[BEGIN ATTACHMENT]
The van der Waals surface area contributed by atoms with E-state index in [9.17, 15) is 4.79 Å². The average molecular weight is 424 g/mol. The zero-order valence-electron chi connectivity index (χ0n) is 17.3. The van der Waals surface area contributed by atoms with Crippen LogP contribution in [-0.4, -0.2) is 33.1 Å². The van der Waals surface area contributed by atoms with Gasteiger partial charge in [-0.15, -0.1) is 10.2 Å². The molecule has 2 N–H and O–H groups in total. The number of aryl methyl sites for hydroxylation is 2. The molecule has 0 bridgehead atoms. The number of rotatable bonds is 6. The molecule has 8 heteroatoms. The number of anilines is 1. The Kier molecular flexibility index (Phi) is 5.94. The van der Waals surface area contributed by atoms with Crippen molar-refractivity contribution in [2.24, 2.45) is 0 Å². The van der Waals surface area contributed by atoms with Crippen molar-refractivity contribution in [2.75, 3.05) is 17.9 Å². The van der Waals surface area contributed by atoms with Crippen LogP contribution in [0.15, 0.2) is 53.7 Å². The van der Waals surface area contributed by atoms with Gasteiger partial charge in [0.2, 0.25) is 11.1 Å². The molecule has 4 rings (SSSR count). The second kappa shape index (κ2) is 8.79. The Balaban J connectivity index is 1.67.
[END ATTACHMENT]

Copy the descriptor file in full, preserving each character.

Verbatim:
The van der Waals surface area contributed by atoms with E-state index in [9.17, 15) is 4.79 Å². The average molecular weight is 424 g/mol. The zero-order valence-electron chi connectivity index (χ0n) is 17.3. The van der Waals surface area contributed by atoms with Crippen LogP contribution in [-0.4, -0.2) is 33.1 Å². The van der Waals surface area contributed by atoms with Gasteiger partial charge in [-0.15, -0.1) is 10.2 Å². The molecule has 2 N–H and O–H groups in total. The number of aryl methyl sites for hydroxylation is 2. The molecule has 0 bridgehead atoms. The number of rotatable bonds is 6. The molecule has 8 heteroatoms. The number of anilines is 1. The Kier molecular flexibility index (Phi) is 5.94. The van der Waals surface area contributed by atoms with Crippen molar-refractivity contribution in [2.24, 2.45) is 0 Å². The van der Waals surface area contributed by atoms with Crippen molar-refractivity contribution in [2.75, 3.05) is 17.9 Å². The van der Waals surface area contributed by atoms with Crippen LogP contribution in [0.15, 0.2) is 53.7 Å². The van der Waals surface area contributed by atoms with Gasteiger partial charge in [0.2, 0.25) is 11.1 Å². The molecule has 4 rings (SSSR count). The second kappa shape index (κ2) is 8.79. The Balaban J connectivity index is 1.67.